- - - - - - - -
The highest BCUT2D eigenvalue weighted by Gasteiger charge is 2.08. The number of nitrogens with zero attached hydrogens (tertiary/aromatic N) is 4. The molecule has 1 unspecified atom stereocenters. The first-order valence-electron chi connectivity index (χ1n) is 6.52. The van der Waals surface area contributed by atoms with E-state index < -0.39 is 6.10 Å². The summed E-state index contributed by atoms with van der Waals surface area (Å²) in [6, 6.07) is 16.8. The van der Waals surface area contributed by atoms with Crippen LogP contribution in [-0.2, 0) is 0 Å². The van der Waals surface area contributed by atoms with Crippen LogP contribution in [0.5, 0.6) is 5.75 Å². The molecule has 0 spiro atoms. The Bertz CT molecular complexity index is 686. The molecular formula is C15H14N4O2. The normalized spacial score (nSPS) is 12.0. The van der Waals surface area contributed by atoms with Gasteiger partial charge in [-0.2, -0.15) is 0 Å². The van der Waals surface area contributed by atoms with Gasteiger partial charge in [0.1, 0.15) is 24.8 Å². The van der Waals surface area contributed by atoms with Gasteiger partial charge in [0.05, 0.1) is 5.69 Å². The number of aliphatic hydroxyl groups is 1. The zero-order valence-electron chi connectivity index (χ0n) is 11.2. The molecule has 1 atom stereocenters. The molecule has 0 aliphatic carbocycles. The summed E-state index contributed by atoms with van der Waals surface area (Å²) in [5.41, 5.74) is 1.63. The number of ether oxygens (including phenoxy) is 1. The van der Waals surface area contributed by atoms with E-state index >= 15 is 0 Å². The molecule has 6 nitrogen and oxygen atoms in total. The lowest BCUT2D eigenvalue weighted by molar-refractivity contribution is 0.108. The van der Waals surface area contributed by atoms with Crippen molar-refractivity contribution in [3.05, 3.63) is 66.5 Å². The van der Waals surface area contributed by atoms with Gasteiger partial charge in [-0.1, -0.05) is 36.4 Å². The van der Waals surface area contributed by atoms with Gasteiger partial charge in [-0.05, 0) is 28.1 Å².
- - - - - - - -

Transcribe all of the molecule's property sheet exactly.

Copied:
The highest BCUT2D eigenvalue weighted by Gasteiger charge is 2.08. The number of nitrogens with zero attached hydrogens (tertiary/aromatic N) is 4. The molecule has 1 unspecified atom stereocenters. The first-order valence-electron chi connectivity index (χ1n) is 6.52. The van der Waals surface area contributed by atoms with E-state index < -0.39 is 6.10 Å². The summed E-state index contributed by atoms with van der Waals surface area (Å²) in [6, 6.07) is 16.8. The van der Waals surface area contributed by atoms with Crippen LogP contribution in [-0.2, 0) is 0 Å². The van der Waals surface area contributed by atoms with Crippen LogP contribution in [0.5, 0.6) is 5.75 Å². The molecule has 0 spiro atoms. The Bertz CT molecular complexity index is 686. The molecular formula is C15H14N4O2. The normalized spacial score (nSPS) is 12.0. The van der Waals surface area contributed by atoms with Gasteiger partial charge in [-0.2, -0.15) is 0 Å². The van der Waals surface area contributed by atoms with Gasteiger partial charge in [0.1, 0.15) is 24.8 Å². The van der Waals surface area contributed by atoms with Gasteiger partial charge in [0.05, 0.1) is 5.69 Å². The number of aliphatic hydroxyl groups is 1. The zero-order valence-electron chi connectivity index (χ0n) is 11.2. The molecule has 1 atom stereocenters. The molecule has 0 aliphatic carbocycles. The summed E-state index contributed by atoms with van der Waals surface area (Å²) in [5.41, 5.74) is 1.63. The number of ether oxygens (including phenoxy) is 1. The van der Waals surface area contributed by atoms with E-state index >= 15 is 0 Å². The molecule has 6 nitrogen and oxygen atoms in total. The lowest BCUT2D eigenvalue weighted by molar-refractivity contribution is 0.108. The van der Waals surface area contributed by atoms with Crippen molar-refractivity contribution in [3.05, 3.63) is 66.5 Å². The van der Waals surface area contributed by atoms with Gasteiger partial charge in [-0.1, -0.05) is 36.4 Å². The van der Waals surface area contributed by atoms with Gasteiger partial charge in [-0.05, 0) is 28.1 Å².